Dirty, dangerous and demeaning

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Oil rig drillers can be covered in oil and mud and they work beside dangerous machinery in harsh environments.

"Dirty, dangerous and demeaning" (often "dirty, dangerous and demanding" or "dirty, dangerous and difficult"), also known as the 3Ds, is an American neologism derived from the Asian concept, and refers to certain kinds of labor often performed by unionized blue-collar workers.

The term originated from the Japanese expression 3K: kitanai, kiken, kitsui[1] (respectively 汚い "dirty", 危険 "dangerous", きつい "demanding"), and has subsequently gained widespread use, particularly regarding labor done by migrant workers and burakumin.

Any task fitting the criteria of 3Ds job can qualify, regardless of industry. These jobs can bring higher wages due to a shortage of willing qualified individuals and in many world regions are filled by migrant workers looking for higher wages.[2][3][4][5]

Economic status[edit]

A coal miner in 2009

Traditionally, workers in 3D professions are better paid in relation to comparable employment available,[6] due to the undesirability of the work, and the resulting need to pay higher wages to attract workers.[7][8] This has allowed the uneducated and unskilled to earn a living wage by foregoing comfort, personal safety and social status. This concept proves itself in the economic theory of quantity supplied and quantity demanded (see Quantity adjustment). The wages paid to these workers is higher due to the undesirable nature of their professions.

However, in regions where certain classes of workers are restricted to this type of work or there are contributing regional conditions - for example, high unemployment, adjacency to regions with high poverty, or those that are recipient of driven labor migration - there will be workers willing to accept lower than equilibrium wages and then these jobs are not well paid by any definition. Large scale international labor migration, from developing to developed countries since the late 19th century and early 20th century has provided a pool of migrants willing to undertake employment for lower wages than native residents. Higher wages in developed countries are a strong 'pull' factor in international migration, and thus while a migrant worker is willing to accept a comparatively low-wage for a 3D job in a developed country it may mean a significant increase in wages compared to their originating country.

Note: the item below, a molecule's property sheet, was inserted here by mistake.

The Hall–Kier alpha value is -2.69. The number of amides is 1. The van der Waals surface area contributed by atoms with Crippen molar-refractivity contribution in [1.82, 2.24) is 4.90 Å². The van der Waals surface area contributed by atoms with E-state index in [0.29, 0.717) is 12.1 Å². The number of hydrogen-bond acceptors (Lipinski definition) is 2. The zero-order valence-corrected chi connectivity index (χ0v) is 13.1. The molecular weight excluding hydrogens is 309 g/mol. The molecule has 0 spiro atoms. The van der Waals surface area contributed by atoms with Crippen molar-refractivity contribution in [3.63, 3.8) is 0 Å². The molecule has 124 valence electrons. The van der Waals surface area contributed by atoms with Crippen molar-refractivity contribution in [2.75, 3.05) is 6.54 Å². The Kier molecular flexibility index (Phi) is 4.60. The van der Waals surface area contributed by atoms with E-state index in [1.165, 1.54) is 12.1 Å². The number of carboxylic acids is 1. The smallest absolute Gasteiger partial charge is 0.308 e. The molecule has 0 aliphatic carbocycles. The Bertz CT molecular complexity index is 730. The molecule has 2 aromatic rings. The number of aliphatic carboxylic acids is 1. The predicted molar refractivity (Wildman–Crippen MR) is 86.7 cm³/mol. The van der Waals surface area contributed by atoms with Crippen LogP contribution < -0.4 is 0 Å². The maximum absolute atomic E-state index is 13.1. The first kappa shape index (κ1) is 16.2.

Prominent current examples of migration for 3D wages include Filipino entertainment workers who migrate to Japan, and of Indians and Pakistanis going to the Middle East to work in the construction industry.[9] Migration for 3D wages is not new. In the United States, 3D occupations once filled by Irish and German immigrants, are today held by many Latin Americans.

The highest paying work available to these often unskilled and uneducated (or their foreign certificates of skills and education are not recognized) immigrants is work that is of lower social status, and has a higher risk of injury.[10][11] As immigrants make up an increasing share of the labor market in countries such as the United States it will become increasingly important for employers to find ways of effectively promoting occupational safety and health among immigrant workers.[12][13]

These workers are susceptible to exploitation, and without representation can have a difficult time maintaining fair living wages. Since the beginning of the labor movement, immigrant workers in 3D jobs have formed the backbone of many labor unions.[14]

When there are concentrations of low paid workers in 3D occupations, this is artificially created when there are either 'pull' mechanisms that create migrant worker flows or through mechanisms that create subclasses of indigenous populations, through a selective application or an absence of labor protections. Undocumented immigration status is one such mechanism which reinforces the social vulnerability of immigrant workers and can increase their risk for occupational injury and limit their access to institutional resources that protect worker health.[15] In the worst case the concentration is exploitation and can become slavery in its various forms. Historically, the 3D occupations have at times been widely satisfied through forced employment due to the lack of available applicants, a supply of exploitable labor, and either legalization of forced employment or a disregard for the labor laws.